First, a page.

We use your sign-up to provide content in ways you’ve consented to and to improve our understanding of you. This may include adverts from us and 3rd parties based on our understanding. You can unsubscribe at any time. More info
Thermometers are forecast to shoot skywards this week as mild air from France and Spain threatens to obliterate temperature records. Southern and south-eastern England could hit 17C or higher by the weekend with Scotland and the north reaching mid-double figures.
Mild weather will be driven by high pressure stretching from Eastern Europe towards Britain, a so-called retrogression effect as weather features typically move from west to east.
The change in weather patterns will also dry up the rain and bring a mini-Indian summer blast of warmth to parts of the country.
Jim Dale, meteorologist for British Weather Services, said: “It is going to be unusually mild for the time of year, and through the second half of the week we could be coming close to knocking on the door of some daily records for the month.
“High pressure is moving from Eastern Europe towards the UK, in the opposite direction from what you would typically expect.
“This high will move in through France and Spain drawing warm air up from the south and the southwest and then from a more south-easterly direction.
“It is very late in the year to be seeing temperatures like this.”
The maximum temperature for the month is 22.4C recorded at Trawsgoed, Wales, in 2015, although the record for November 11 is 18.9C set in Nottinghamshire in 1916, while for the 14th it is 17.8C captured at Hawarden Bridge, Flintshire, in 1938.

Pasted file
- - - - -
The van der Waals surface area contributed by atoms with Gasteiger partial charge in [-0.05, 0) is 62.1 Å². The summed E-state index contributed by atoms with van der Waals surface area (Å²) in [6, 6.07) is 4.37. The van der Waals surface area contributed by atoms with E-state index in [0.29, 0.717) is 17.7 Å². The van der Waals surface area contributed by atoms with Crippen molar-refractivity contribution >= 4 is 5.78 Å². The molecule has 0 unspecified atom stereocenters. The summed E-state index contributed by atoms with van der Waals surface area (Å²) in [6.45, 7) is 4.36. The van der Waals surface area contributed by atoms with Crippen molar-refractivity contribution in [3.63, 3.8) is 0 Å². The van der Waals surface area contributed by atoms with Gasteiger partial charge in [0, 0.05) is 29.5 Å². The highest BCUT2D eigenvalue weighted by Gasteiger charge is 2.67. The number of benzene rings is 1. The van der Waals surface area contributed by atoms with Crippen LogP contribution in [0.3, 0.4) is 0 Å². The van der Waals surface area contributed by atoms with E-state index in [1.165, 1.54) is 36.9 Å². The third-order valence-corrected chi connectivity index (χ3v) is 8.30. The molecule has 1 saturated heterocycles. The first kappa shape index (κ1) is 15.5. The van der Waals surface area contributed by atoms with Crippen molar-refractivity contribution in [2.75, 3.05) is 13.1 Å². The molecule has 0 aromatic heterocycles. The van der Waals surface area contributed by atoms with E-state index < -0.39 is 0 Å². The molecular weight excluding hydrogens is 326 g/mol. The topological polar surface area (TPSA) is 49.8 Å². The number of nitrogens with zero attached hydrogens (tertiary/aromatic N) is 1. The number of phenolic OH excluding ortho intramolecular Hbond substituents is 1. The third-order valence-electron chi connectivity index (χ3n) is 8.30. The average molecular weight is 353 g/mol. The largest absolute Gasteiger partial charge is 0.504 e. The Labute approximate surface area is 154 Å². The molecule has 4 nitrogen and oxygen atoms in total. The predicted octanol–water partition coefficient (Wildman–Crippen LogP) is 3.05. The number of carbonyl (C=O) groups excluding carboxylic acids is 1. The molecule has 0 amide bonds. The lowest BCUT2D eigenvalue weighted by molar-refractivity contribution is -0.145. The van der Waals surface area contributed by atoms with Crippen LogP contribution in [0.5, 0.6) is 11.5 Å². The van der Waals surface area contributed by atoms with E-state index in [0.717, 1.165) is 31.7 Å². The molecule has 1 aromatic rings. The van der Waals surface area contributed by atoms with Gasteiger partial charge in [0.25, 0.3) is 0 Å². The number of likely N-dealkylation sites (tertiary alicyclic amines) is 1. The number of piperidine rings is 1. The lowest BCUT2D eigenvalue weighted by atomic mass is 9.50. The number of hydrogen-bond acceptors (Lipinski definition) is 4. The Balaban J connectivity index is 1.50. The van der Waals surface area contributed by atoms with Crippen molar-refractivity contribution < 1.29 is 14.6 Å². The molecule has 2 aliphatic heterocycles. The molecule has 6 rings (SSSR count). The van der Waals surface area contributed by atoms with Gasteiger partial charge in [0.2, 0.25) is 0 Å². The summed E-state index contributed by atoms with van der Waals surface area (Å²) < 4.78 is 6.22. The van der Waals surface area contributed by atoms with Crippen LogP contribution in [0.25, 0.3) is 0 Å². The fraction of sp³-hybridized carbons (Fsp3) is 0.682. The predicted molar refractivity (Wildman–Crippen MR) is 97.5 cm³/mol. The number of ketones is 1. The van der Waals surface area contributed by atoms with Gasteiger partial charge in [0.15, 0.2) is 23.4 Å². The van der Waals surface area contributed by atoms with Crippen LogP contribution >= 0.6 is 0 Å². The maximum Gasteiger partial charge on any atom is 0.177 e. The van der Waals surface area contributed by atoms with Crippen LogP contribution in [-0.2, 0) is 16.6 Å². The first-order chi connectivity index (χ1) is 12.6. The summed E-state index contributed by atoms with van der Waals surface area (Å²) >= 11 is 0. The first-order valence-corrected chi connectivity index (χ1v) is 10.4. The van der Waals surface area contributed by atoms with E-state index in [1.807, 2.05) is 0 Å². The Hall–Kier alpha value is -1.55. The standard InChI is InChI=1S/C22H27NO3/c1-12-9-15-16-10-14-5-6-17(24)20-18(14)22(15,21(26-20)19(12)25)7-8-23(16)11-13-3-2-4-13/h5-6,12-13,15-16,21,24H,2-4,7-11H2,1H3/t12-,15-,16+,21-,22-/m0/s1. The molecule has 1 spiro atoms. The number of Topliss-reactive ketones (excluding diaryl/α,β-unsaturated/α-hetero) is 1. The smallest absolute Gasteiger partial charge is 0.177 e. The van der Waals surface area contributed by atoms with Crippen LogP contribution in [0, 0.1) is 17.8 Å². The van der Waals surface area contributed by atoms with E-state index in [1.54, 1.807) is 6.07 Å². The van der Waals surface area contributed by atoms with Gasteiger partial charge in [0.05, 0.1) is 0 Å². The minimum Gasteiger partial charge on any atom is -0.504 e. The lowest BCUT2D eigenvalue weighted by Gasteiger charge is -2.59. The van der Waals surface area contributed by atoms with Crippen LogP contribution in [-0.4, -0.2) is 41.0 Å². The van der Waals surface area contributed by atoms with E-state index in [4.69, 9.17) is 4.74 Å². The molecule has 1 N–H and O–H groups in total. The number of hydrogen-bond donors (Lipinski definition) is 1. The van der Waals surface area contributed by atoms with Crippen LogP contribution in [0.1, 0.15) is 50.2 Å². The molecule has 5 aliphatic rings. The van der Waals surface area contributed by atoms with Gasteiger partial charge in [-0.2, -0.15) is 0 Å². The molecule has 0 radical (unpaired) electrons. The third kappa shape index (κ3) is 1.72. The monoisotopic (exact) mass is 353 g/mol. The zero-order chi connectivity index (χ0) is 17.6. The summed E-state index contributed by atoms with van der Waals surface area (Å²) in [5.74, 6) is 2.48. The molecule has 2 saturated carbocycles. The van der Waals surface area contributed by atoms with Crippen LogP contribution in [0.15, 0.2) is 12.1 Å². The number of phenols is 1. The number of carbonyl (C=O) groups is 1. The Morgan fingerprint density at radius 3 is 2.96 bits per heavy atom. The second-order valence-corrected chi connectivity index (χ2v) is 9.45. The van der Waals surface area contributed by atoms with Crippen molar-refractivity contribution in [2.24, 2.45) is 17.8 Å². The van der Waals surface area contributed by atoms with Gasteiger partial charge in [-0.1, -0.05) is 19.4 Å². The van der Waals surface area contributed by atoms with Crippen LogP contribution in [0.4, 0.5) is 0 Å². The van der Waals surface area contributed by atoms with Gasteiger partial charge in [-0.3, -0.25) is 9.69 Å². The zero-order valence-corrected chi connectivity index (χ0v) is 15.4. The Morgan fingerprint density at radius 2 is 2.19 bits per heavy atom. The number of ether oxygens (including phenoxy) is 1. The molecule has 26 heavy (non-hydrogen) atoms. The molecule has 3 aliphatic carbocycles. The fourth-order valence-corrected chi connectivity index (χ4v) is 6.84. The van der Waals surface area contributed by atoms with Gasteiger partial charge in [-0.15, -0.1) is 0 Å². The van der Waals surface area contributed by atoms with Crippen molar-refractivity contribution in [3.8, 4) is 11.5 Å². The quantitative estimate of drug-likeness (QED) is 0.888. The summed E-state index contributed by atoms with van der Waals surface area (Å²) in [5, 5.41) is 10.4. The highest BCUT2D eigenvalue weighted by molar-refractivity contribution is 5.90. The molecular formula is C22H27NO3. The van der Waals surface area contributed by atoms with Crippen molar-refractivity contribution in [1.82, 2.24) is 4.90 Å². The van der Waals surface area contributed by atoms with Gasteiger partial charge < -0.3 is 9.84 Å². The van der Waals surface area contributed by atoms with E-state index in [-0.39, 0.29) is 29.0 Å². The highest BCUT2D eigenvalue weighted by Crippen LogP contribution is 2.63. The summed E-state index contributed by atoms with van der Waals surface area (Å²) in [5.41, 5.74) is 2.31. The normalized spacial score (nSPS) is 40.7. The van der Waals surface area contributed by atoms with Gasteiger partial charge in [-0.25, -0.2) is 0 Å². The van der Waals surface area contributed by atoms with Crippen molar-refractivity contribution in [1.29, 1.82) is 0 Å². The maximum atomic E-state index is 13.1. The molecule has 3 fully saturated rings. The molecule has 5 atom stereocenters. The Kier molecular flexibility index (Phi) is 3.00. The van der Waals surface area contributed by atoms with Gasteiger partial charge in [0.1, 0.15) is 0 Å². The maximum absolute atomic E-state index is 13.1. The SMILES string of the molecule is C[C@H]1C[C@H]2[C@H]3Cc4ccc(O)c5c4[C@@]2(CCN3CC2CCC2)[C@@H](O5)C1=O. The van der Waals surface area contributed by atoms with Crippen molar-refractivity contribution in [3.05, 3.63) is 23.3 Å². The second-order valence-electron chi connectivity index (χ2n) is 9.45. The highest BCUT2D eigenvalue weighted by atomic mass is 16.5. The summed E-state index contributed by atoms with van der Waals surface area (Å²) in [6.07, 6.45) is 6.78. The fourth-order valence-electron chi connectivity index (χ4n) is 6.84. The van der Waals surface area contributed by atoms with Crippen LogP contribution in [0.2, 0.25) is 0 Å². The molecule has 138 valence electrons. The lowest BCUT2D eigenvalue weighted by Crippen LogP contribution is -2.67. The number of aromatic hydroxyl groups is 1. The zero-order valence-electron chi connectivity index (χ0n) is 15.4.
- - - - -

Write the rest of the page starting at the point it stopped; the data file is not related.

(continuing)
The warm spell will be the latest bizarre weather event after joint the hottest summer on record which saw 40.3C recorded in Lincolnshire led into unusually an unusually mild start to autumn.
Mild southerly winds are likely to dominate the weather through the end of the week and into the weekend, according to the Met Office.
However, north-western regions will have more of a risk of wind and rain being close to an area of low pressure.
Met Office meteorologist Aidan McGivern said: “By the end of next week, the most likely weather pattern is a southerly airflow and still some unsettled weather towards the northwest.
“Some of that could affect the southeast, although there will be higher pressure towards the southeast lower pressure towards the northwest.
“Beyond the 10 days, this weather pattern and this retrogression may end up with higher pressure quite close to the UK.
“Through the middle of November, there is a trend for high pressure coming in from the continent and starting to take over.”
A ‘dome of warmth’ which will drive the warm spell will be thrust towards Britain from the Continent by the jet stream.
John Hammond, meteorologist for Weathertrending, said: “The recent dip in temperatures won’t last long.
“The jet stream’s path is set to push a dome of warmth up across western Europe.
“A moist and mild subtropical airflow will lift daytime highs back up into the mid-teens quite widely as we head into the new week, despite a good deal of cloud and some rain at times.”
Northern and western Britain are in the firing line for further unsettled conditions through the start of the week, he warned.
He added: “But with time, as air from a southern European source arrives, there’ll be a drying trend.
“And where the sun comes out, so the mercury could even climb into the high teens locally.”
Source: Read Full Article